(3) # of loans signed
Most Notaries up date the # of loans signed once in four years. When I mention that their profile says they signed 200 loans, they say, “Oh, that was five years ago. I must have forgotten to login — I’ll go in there.” You need to “go in there” and update your info every few months or you will have information that is collecting cyber-dust.

(4) What is hot and what is not?
Radiuses are hot. If you have a wide radius, tell the world. 100 mile radius shows you are serious (or crazy.) Last minute signings are a good thing to mention. Do you accept faxes or are willing to do fax backs? That narrows it down. Are you background screened? Is it by NNA or Sterling or someone else — if you’re screened by the wrong agency, you don’t get the job! Do you know how to do eSignings? That will make you stand out!

(5) Professional memberships and certifications
Are you NNA Certified, Notary2Pro certified, 123notary certified, or trained by some other agency. It is impressive especially if you have four or five certifications. Mention these as well as your memberships. But, please don’t say you are an NNA member in good standing. The only way to be in bad standing with any agency is by not paying your bills or perhaps being convicted of a felony.

(6) What is unique about your service?
Is there something unique about the way you do your work? Or do you have a catchy unique phrase about yourself? It is very hard for most people to think of anything unique about themselves. But, if you really put some thought into it over an extended period of time you might come up with something good. We have two blog articles below with some of the best unique information we’ve ever seen.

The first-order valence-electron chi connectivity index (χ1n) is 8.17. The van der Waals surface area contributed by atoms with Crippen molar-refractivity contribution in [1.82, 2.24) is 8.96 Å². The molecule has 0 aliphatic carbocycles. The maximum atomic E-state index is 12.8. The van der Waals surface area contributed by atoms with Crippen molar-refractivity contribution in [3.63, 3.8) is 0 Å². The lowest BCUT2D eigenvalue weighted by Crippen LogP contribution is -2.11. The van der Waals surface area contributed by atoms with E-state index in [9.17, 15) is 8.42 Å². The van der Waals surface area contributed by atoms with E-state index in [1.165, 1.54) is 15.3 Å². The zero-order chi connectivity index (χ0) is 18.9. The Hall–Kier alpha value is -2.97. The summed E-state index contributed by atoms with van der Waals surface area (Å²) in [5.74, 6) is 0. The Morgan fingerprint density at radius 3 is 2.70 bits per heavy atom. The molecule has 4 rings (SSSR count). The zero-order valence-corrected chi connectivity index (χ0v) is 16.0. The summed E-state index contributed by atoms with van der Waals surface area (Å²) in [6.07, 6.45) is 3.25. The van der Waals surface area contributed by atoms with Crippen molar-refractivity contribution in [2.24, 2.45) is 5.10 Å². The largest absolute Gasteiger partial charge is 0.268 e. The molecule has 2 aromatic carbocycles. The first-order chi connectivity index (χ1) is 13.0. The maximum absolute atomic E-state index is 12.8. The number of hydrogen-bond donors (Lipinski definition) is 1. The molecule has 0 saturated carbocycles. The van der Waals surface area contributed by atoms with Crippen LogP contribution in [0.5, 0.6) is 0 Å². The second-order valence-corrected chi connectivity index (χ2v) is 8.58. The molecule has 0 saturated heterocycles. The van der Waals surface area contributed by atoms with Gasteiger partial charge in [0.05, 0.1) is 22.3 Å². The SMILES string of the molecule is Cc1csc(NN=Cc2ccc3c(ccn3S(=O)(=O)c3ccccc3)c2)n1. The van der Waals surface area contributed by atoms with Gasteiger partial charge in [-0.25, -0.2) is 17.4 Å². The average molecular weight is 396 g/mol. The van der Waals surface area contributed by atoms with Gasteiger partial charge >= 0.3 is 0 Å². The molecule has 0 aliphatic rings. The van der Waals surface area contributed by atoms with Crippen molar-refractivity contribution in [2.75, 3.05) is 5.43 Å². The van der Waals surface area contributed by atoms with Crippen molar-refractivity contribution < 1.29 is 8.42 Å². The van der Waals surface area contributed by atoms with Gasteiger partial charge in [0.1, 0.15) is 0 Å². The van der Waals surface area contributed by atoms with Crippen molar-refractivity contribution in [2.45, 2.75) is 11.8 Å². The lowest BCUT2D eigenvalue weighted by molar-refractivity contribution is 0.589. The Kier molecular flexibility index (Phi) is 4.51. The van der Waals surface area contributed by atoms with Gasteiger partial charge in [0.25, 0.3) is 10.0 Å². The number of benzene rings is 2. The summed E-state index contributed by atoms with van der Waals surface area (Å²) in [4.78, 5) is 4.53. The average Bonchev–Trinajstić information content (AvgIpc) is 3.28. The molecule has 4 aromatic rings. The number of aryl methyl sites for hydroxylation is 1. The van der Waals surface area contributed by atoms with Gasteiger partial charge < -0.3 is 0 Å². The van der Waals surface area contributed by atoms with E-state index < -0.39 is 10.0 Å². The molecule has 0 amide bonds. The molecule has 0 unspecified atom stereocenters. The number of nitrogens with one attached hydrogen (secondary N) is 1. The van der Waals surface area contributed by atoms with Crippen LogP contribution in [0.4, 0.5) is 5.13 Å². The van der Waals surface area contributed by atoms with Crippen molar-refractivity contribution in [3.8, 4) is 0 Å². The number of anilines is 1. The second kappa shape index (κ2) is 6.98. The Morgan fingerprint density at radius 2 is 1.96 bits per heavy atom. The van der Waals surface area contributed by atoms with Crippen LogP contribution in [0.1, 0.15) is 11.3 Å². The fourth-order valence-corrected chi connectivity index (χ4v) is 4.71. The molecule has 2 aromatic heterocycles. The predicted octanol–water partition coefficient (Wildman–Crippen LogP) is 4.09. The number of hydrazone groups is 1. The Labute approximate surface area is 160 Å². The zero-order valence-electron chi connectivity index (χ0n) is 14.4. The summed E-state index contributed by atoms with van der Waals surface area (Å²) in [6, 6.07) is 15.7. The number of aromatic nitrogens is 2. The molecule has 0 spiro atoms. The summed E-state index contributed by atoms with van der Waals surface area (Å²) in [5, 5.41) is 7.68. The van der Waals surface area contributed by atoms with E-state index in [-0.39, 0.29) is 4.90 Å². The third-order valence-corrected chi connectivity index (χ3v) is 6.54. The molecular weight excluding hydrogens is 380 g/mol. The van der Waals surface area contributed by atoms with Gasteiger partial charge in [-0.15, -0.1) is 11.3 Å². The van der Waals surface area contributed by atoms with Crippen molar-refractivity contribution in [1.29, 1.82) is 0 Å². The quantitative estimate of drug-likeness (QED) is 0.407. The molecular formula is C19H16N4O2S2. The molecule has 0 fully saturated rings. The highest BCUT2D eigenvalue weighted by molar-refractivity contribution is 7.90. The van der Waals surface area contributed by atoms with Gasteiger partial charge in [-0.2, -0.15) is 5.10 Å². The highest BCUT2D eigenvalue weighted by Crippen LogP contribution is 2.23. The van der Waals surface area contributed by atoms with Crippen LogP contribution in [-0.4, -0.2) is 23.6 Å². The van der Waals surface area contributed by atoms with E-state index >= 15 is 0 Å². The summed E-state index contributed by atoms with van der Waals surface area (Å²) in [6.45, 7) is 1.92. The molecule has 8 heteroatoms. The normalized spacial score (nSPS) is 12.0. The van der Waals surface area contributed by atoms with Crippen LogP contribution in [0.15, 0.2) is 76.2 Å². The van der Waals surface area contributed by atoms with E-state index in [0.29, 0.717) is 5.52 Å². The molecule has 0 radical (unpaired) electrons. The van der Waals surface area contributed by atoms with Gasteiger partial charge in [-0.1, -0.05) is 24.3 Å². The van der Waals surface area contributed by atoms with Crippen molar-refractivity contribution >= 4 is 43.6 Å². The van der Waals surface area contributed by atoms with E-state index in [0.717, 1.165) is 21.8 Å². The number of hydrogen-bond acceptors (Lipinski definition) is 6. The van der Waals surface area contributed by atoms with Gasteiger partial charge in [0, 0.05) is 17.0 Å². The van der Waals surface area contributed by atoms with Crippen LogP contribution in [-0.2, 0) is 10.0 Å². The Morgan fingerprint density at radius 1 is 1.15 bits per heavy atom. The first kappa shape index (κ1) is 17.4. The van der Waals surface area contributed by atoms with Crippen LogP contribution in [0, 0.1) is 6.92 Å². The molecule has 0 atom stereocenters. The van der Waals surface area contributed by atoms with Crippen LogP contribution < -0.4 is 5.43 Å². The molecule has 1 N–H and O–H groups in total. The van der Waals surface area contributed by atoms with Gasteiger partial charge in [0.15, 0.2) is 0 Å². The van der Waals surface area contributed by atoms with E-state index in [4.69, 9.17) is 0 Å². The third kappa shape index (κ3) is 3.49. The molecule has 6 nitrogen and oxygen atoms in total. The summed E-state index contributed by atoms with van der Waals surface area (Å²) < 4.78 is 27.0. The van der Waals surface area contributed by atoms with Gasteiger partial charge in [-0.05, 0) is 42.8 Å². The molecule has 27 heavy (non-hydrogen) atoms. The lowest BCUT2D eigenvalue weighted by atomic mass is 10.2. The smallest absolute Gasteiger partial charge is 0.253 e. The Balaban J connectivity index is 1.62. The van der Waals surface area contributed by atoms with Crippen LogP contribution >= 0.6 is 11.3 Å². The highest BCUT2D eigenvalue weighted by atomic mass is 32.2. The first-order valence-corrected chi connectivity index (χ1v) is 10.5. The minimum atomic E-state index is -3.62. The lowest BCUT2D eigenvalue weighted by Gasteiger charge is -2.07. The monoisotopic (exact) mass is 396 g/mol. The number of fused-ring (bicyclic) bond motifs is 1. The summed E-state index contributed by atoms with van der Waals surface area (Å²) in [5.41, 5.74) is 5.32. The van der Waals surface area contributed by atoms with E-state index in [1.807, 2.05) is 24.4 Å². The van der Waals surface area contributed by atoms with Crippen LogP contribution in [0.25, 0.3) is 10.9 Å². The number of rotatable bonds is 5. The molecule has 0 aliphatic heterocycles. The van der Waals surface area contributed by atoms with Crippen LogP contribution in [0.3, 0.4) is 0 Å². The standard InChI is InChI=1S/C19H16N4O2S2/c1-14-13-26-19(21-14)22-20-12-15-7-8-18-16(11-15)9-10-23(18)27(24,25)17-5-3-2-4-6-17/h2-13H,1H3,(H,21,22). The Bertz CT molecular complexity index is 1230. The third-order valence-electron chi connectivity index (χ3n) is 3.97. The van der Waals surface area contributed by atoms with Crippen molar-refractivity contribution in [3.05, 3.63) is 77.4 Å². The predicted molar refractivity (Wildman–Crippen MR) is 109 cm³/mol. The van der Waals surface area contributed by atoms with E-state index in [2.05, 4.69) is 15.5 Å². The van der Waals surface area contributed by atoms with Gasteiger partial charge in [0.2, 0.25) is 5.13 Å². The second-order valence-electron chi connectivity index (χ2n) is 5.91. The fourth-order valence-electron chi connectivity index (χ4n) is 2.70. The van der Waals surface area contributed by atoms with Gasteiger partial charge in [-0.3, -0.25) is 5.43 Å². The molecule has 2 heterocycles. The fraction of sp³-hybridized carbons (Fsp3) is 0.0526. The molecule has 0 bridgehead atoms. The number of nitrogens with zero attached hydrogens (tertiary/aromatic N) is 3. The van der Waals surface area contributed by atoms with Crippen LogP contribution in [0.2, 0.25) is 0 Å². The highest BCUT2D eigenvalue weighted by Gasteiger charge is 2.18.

(7) Avoid vagueness
Did you work for 10 years in the legal industry? What does this mean? Were you the company president or did you mop the floor for an Attorney. State your job title or what you did very clearly. If you were a legal secretary of Paralegal, that is good to know. Not a selling feature. Additionally, try to be specific about your claims. Rather than saying how good you are with people, give a concrete example of how you are good with people, or what experience you have that proves you are good with people.

Also read:
General (vague) vs. specific information in your notes section
http://blog.123notary.com/?p=4602

(8) Avoid restating information